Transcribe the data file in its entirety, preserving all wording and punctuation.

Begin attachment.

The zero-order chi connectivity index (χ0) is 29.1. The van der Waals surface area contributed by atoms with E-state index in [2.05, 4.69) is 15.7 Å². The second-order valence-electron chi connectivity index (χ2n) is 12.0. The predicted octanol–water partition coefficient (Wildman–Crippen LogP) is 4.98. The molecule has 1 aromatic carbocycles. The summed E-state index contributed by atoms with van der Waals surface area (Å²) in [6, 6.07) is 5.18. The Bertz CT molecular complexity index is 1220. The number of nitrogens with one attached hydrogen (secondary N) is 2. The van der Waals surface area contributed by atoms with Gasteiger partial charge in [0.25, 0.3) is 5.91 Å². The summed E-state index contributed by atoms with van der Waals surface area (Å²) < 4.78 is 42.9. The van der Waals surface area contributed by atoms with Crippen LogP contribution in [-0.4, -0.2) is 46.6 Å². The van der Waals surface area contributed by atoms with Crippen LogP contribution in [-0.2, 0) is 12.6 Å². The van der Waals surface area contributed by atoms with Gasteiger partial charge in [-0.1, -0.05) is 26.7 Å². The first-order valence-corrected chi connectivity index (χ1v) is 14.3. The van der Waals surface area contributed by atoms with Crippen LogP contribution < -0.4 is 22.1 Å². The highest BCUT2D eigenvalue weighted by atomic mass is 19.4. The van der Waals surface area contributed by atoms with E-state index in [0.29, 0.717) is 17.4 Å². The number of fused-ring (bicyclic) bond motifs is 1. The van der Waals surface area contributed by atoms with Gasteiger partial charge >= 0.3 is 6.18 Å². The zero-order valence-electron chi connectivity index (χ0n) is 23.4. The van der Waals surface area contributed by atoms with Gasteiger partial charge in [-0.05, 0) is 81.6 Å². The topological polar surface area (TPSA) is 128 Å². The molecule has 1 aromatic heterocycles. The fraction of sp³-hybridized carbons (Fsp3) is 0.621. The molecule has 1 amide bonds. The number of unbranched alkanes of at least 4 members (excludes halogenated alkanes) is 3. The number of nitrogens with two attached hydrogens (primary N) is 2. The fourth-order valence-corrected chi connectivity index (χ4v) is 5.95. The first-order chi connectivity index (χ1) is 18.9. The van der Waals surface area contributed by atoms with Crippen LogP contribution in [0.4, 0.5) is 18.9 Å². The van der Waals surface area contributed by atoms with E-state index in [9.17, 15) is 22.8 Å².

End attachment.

The zero-order chi connectivity index (χ0) is 29.1. The van der Waals surface area contributed by atoms with E-state index in [2.05, 4.69) is 15.7 Å². The second-order valence-electron chi connectivity index (χ2n) is 12.0. The predicted octanol–water partition coefficient (Wildman–Crippen LogP) is 4.98. The molecule has 1 aromatic carbocycles. The summed E-state index contributed by atoms with van der Waals surface area (Å²) in [6, 6.07) is 5.18. The Bertz CT molecular complexity index is 1220. The number of nitrogens with one attached hydrogen (secondary N) is 2. The van der Waals surface area contributed by atoms with Gasteiger partial charge in [0.25, 0.3) is 5.91 Å². The summed E-state index contributed by atoms with van der Waals surface area (Å²) < 4.78 is 42.9. The van der Waals surface area contributed by atoms with Crippen LogP contribution in [-0.4, -0.2) is 46.6 Å². The van der Waals surface area contributed by atoms with Crippen LogP contribution in [-0.2, 0) is 12.6 Å². The van der Waals surface area contributed by atoms with Gasteiger partial charge in [-0.1, -0.05) is 26.7 Å². The first-order valence-corrected chi connectivity index (χ1v) is 14.3. The van der Waals surface area contributed by atoms with Crippen LogP contribution < -0.4 is 22.1 Å². The highest BCUT2D eigenvalue weighted by atomic mass is 19.4. The van der Waals surface area contributed by atoms with E-state index in [0.29, 0.717) is 17.4 Å². The number of fused-ring (bicyclic) bond motifs is 1. The van der Waals surface area contributed by atoms with Gasteiger partial charge >= 0.3 is 6.18 Å². The zero-order valence-electron chi connectivity index (χ0n) is 23.4. The van der Waals surface area contributed by atoms with Gasteiger partial charge in [-0.05, 0) is 81.6 Å². The topological polar surface area (TPSA) is 128 Å². The molecule has 1 aromatic heterocycles. The fraction of sp³-hybridized carbons (Fsp3) is 0.621. The molecule has 1 amide bonds. The number of unbranched alkanes of at least 4 members (excludes halogenated alkanes) is 3. The number of nitrogens with two attached hydrogens (primary N) is 2. The fourth-order valence-corrected chi connectivity index (χ4v) is 5.95. The first-order chi connectivity index (χ1) is 18.9. The van der Waals surface area contributed by atoms with Crippen LogP contribution in [0.4, 0.5) is 18.9 Å². The van der Waals surface area contributed by atoms with E-state index in [9.17, 15) is 22.8 Å².